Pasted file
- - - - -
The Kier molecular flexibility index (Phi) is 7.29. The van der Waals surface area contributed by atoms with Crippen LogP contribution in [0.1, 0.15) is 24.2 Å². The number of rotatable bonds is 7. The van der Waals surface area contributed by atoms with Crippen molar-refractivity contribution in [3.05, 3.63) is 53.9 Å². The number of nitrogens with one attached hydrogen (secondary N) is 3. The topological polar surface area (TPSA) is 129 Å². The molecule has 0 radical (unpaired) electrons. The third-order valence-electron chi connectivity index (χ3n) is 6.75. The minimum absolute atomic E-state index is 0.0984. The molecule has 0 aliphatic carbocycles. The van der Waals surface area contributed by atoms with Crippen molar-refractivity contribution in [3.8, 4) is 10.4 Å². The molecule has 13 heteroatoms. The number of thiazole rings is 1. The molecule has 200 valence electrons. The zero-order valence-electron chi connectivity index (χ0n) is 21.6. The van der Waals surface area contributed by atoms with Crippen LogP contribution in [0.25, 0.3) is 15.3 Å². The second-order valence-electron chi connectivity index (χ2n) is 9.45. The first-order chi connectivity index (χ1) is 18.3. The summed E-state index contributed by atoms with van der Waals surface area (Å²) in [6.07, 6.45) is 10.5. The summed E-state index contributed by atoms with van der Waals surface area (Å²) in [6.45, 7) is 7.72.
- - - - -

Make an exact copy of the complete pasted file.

The Kier molecular flexibility index (Phi) is 7.29. The van der Waals surface area contributed by atoms with Crippen LogP contribution in [0.1, 0.15) is 24.2 Å². The number of rotatable bonds is 7. The van der Waals surface area contributed by atoms with Crippen molar-refractivity contribution in [3.05, 3.63) is 53.9 Å². The number of nitrogens with one attached hydrogen (secondary N) is 3. The topological polar surface area (TPSA) is 129 Å². The molecule has 0 radical (unpaired) electrons. The third-order valence-electron chi connectivity index (χ3n) is 6.75. The minimum absolute atomic E-state index is 0.0984. The molecule has 0 aliphatic carbocycles. The van der Waals surface area contributed by atoms with Crippen molar-refractivity contribution in [3.8, 4) is 10.4 Å². The molecule has 13 heteroatoms. The number of thiazole rings is 1. The molecule has 200 valence electrons. The zero-order valence-electron chi connectivity index (χ0n) is 21.6. The van der Waals surface area contributed by atoms with Crippen LogP contribution in [0.25, 0.3) is 15.3 Å². The second-order valence-electron chi connectivity index (χ2n) is 9.45. The first-order chi connectivity index (χ1) is 18.3. The summed E-state index contributed by atoms with van der Waals surface area (Å²) in [6.07, 6.45) is 10.5. The summed E-state index contributed by atoms with van der Waals surface area (Å²) in [6.45, 7) is 7.72.